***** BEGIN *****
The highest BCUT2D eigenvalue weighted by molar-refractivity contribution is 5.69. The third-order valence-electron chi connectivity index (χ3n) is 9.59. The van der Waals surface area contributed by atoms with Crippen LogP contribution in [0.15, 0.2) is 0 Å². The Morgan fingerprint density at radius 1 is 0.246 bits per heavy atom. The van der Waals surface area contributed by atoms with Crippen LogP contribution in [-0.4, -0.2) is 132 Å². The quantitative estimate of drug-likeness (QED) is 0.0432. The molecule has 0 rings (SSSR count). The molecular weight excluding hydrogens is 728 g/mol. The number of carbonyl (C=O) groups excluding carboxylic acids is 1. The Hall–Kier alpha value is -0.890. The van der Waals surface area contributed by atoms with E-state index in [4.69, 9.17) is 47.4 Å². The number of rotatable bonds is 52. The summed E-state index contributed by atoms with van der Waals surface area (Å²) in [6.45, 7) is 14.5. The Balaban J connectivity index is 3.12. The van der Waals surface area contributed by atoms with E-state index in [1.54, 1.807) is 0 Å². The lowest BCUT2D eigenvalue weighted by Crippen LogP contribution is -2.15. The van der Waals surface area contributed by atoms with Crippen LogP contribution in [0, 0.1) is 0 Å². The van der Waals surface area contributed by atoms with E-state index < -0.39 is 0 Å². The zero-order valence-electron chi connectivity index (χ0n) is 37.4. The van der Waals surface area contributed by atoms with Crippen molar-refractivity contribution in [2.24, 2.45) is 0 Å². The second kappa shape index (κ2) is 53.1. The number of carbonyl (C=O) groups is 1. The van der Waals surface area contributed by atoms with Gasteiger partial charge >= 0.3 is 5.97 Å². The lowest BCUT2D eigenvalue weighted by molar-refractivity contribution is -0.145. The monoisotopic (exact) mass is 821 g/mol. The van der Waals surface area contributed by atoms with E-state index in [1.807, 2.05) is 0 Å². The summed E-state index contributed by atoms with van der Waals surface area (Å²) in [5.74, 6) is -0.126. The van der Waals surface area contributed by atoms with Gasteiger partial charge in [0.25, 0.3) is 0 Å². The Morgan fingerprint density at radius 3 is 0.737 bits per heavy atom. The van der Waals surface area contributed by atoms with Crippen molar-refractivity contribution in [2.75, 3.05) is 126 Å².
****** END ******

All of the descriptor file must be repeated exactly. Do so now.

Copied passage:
The highest BCUT2D eigenvalue weighted by molar-refractivity contribution is 5.69. The third-order valence-electron chi connectivity index (χ3n) is 9.59. The van der Waals surface area contributed by atoms with Crippen LogP contribution in [0.15, 0.2) is 0 Å². The Morgan fingerprint density at radius 1 is 0.246 bits per heavy atom. The van der Waals surface area contributed by atoms with Crippen LogP contribution in [-0.4, -0.2) is 132 Å². The quantitative estimate of drug-likeness (QED) is 0.0432. The molecule has 0 rings (SSSR count). The molecular weight excluding hydrogens is 728 g/mol. The number of carbonyl (C=O) groups excluding carboxylic acids is 1. The Hall–Kier alpha value is -0.890. The van der Waals surface area contributed by atoms with E-state index in [4.69, 9.17) is 47.4 Å². The number of rotatable bonds is 52. The summed E-state index contributed by atoms with van der Waals surface area (Å²) in [6.45, 7) is 14.5. The Balaban J connectivity index is 3.12. The van der Waals surface area contributed by atoms with E-state index in [1.54, 1.807) is 0 Å². The lowest BCUT2D eigenvalue weighted by Crippen LogP contribution is -2.15. The van der Waals surface area contributed by atoms with Crippen LogP contribution in [0, 0.1) is 0 Å². The van der Waals surface area contributed by atoms with E-state index < -0.39 is 0 Å². The zero-order valence-electron chi connectivity index (χ0n) is 37.4. The van der Waals surface area contributed by atoms with Crippen molar-refractivity contribution in [2.24, 2.45) is 0 Å². The second kappa shape index (κ2) is 53.1. The number of carbonyl (C=O) groups is 1. The van der Waals surface area contributed by atoms with Gasteiger partial charge >= 0.3 is 5.97 Å². The lowest BCUT2D eigenvalue weighted by molar-refractivity contribution is -0.145. The monoisotopic (exact) mass is 821 g/mol. The van der Waals surface area contributed by atoms with E-state index in [1.807, 2.05) is 0 Å². The summed E-state index contributed by atoms with van der Waals surface area (Å²) in [5.74, 6) is -0.126. The van der Waals surface area contributed by atoms with Gasteiger partial charge in [0.25, 0.3) is 0 Å². The Morgan fingerprint density at radius 3 is 0.737 bits per heavy atom. The van der Waals surface area contributed by atoms with Crippen molar-refractivity contribution in [2.75, 3.05) is 126 Å².